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Digging into the area’s past

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By Fiona Reid
Digging into the area’s past

CALLS have been made for history buffs to get involved with surveying the ruins of an entire mining village in the region.

At Woodhead Lead Mine, near Carsphairn, this July, volunteers can join Can You Dig It to record the upstanding ruins of the village built in the 1830s, known as ‘Scotland’s only example of an industrial ghost town’.

The Can You Dig It team want to get a detailed record of some of the structures which are most in need.

At Woodhead, there is the remains of a school, library and housing and it is still possible to make out the structures and areas central to the mine’s workings, which went from mining the lead right through to smelting it in furnaces.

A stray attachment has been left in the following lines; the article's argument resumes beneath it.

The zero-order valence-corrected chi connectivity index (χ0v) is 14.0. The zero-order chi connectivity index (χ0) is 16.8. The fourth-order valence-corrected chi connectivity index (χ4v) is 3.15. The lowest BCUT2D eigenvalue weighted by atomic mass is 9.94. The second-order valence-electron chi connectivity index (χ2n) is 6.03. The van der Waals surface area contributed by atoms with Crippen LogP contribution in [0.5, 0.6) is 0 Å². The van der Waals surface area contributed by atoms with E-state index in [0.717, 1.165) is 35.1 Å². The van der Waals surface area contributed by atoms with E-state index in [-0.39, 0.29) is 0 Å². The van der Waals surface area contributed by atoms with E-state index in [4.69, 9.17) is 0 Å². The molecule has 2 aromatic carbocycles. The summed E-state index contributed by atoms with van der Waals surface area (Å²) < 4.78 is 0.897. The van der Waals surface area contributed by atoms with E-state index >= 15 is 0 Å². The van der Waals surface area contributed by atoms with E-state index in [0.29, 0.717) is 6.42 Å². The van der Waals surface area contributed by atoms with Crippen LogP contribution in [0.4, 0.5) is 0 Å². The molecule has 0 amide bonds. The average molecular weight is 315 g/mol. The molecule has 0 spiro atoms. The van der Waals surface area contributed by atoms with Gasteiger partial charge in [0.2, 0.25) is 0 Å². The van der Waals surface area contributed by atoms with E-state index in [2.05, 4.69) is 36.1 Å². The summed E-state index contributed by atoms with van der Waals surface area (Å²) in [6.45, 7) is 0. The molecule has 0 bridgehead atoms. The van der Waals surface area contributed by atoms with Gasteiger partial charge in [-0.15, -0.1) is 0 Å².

Local historian Anna Campbell will be on hand to tell participants about the people who lived at the site.

Can You Dig It has also teamed up with the Kirkcudbright Rock Art Team to investigate the ground around several ancient rock art sites locally.

There are over 3000 of these types of rock carvings across Scotland and a large concentration of them can be found in Dumfries and Galloway, with around 80 near Kirkcudbright alone. They date back over 4500 years to the Neolithic period but what they represent remains a mystery.

Throughout June, the public are invited to help look for any artefacts or structures that might reveal more about these enigmatic markings – no experience necessary.

Lead archaeologist Claire Williamson said: “We’ll be busy in Galloway this summer investigating rock art sites, surveying an abandoned mining village and even hanging out amongst 300-year-old gravestones,

“If you’ve ever been curious about archaeology, then follow the Scotland Digs campaign to discover just how easy it is to spend your summer covered in the mud of Scotland’s past!”

To find out more about Can You Dig, go to


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